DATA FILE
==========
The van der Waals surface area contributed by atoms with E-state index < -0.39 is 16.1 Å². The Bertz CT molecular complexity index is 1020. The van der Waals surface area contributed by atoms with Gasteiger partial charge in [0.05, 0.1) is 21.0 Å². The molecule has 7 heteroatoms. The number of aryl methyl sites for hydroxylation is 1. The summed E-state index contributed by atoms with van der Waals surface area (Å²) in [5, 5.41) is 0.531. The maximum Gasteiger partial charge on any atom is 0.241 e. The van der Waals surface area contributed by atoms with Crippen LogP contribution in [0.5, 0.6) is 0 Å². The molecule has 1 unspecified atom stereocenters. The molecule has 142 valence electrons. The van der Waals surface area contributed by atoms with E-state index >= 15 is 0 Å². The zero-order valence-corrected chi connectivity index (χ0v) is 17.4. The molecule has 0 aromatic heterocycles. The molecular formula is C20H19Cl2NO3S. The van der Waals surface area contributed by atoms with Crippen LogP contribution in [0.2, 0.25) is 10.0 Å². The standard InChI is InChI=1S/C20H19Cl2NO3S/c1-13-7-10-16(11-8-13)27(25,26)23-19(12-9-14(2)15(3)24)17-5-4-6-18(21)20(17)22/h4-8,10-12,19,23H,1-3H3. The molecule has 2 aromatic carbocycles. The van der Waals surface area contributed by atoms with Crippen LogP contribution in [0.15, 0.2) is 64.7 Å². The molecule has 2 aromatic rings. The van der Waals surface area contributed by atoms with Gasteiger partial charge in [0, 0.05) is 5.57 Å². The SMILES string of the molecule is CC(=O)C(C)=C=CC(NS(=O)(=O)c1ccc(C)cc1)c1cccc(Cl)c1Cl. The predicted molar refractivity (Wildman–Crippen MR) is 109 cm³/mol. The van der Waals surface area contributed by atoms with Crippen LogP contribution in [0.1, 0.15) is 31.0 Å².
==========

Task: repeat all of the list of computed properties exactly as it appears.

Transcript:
The van der Waals surface area contributed by atoms with E-state index < -0.39 is 16.1 Å². The Bertz CT molecular complexity index is 1020. The van der Waals surface area contributed by atoms with Gasteiger partial charge in [0.05, 0.1) is 21.0 Å². The molecule has 7 heteroatoms. The number of aryl methyl sites for hydroxylation is 1. The summed E-state index contributed by atoms with van der Waals surface area (Å²) in [5, 5.41) is 0.531. The maximum Gasteiger partial charge on any atom is 0.241 e. The van der Waals surface area contributed by atoms with Crippen LogP contribution in [0.5, 0.6) is 0 Å². The molecule has 1 unspecified atom stereocenters. The molecule has 142 valence electrons. The van der Waals surface area contributed by atoms with E-state index >= 15 is 0 Å². The zero-order valence-corrected chi connectivity index (χ0v) is 17.4. The molecule has 0 aromatic heterocycles. The molecular formula is C20H19Cl2NO3S. The van der Waals surface area contributed by atoms with Crippen LogP contribution in [0.2, 0.25) is 10.0 Å². The standard InChI is InChI=1S/C20H19Cl2NO3S/c1-13-7-10-16(11-8-13)27(25,26)23-19(12-9-14(2)15(3)24)17-5-4-6-18(21)20(17)22/h4-8,10-12,19,23H,1-3H3. The molecule has 2 aromatic carbocycles. The van der Waals surface area contributed by atoms with Crippen LogP contribution in [0.15, 0.2) is 64.7 Å². The molecule has 2 aromatic rings. The van der Waals surface area contributed by atoms with Gasteiger partial charge in [0, 0.05) is 5.57 Å². The SMILES string of the molecule is CC(=O)C(C)=C=CC(NS(=O)(=O)c1ccc(C)cc1)c1cccc(Cl)c1Cl. The predicted molar refractivity (Wildman–Crippen MR) is 109 cm³/mol. The van der Waals surface area contributed by atoms with Crippen LogP contribution in [0.1, 0.15) is 31.0 Å².